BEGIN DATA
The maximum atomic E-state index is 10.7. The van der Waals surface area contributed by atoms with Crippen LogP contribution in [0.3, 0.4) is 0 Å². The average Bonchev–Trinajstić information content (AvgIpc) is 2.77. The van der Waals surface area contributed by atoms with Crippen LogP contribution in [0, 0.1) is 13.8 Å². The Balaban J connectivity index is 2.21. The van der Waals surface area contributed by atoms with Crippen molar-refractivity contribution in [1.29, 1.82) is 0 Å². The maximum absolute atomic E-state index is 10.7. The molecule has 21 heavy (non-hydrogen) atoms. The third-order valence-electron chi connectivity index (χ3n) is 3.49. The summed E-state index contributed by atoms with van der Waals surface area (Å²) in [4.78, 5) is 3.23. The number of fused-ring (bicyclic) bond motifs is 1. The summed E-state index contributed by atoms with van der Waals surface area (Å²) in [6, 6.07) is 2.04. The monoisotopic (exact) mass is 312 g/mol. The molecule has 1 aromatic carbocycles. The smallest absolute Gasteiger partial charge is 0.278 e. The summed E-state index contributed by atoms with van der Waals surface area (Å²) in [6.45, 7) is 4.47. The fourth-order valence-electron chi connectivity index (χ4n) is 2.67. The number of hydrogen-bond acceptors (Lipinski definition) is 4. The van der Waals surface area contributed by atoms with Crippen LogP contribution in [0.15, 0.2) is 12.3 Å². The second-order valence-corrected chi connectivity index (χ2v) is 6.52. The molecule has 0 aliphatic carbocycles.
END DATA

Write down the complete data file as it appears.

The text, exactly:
The maximum atomic E-state index is 10.7. The van der Waals surface area contributed by atoms with Crippen LogP contribution in [0.3, 0.4) is 0 Å². The average Bonchev–Trinajstić information content (AvgIpc) is 2.77. The van der Waals surface area contributed by atoms with Crippen LogP contribution in [0, 0.1) is 13.8 Å². The Balaban J connectivity index is 2.21. The van der Waals surface area contributed by atoms with Crippen molar-refractivity contribution in [1.29, 1.82) is 0 Å². The maximum absolute atomic E-state index is 10.7. The molecule has 21 heavy (non-hydrogen) atoms. The third-order valence-electron chi connectivity index (χ3n) is 3.49. The summed E-state index contributed by atoms with van der Waals surface area (Å²) in [4.78, 5) is 3.23. The number of fused-ring (bicyclic) bond motifs is 1. The summed E-state index contributed by atoms with van der Waals surface area (Å²) in [6, 6.07) is 2.04. The monoisotopic (exact) mass is 312 g/mol. The molecule has 1 aromatic carbocycles. The smallest absolute Gasteiger partial charge is 0.278 e. The summed E-state index contributed by atoms with van der Waals surface area (Å²) in [6.45, 7) is 4.47. The fourth-order valence-electron chi connectivity index (χ4n) is 2.67. The number of hydrogen-bond acceptors (Lipinski definition) is 4. The van der Waals surface area contributed by atoms with Crippen LogP contribution in [0.15, 0.2) is 12.3 Å². The second-order valence-corrected chi connectivity index (χ2v) is 6.52. The molecule has 0 aliphatic carbocycles.